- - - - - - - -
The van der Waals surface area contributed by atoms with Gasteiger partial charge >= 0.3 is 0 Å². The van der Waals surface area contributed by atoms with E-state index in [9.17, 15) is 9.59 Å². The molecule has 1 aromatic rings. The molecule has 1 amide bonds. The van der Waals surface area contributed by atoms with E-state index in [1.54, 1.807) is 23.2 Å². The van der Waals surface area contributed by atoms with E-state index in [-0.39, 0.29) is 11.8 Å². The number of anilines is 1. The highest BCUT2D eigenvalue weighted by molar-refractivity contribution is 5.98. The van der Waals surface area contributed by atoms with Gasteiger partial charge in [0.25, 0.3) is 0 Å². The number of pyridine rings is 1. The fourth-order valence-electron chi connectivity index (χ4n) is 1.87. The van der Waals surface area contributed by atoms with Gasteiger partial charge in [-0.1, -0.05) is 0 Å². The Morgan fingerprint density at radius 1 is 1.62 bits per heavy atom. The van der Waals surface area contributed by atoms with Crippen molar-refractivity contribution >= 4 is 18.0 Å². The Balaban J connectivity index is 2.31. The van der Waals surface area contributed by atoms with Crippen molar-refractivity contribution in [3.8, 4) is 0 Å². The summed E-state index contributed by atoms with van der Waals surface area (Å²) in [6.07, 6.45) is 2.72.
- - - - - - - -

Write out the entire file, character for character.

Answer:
The van der Waals surface area contributed by atoms with Gasteiger partial charge >= 0.3 is 0 Å². The van der Waals surface area contributed by atoms with E-state index in [9.17, 15) is 9.59 Å². The molecule has 1 aromatic rings. The molecule has 1 amide bonds. The van der Waals surface area contributed by atoms with E-state index in [1.54, 1.807) is 23.2 Å². The van der Waals surface area contributed by atoms with E-state index in [-0.39, 0.29) is 11.8 Å². The number of anilines is 1. The highest BCUT2D eigenvalue weighted by molar-refractivity contribution is 5.98. The van der Waals surface area contributed by atoms with Gasteiger partial charge in [0.25, 0.3) is 0 Å². The number of pyridine rings is 1. The fourth-order valence-electron chi connectivity index (χ4n) is 1.87. The van der Waals surface area contributed by atoms with Gasteiger partial charge in [-0.1, -0.05) is 0 Å². The Morgan fingerprint density at radius 1 is 1.62 bits per heavy atom. The van der Waals surface area contributed by atoms with Crippen molar-refractivity contribution >= 4 is 18.0 Å². The Balaban J connectivity index is 2.31. The van der Waals surface area contributed by atoms with Crippen molar-refractivity contribution in [3.8, 4) is 0 Å². The summed E-state index contributed by atoms with van der Waals surface area (Å²) in [6.07, 6.45) is 2.72.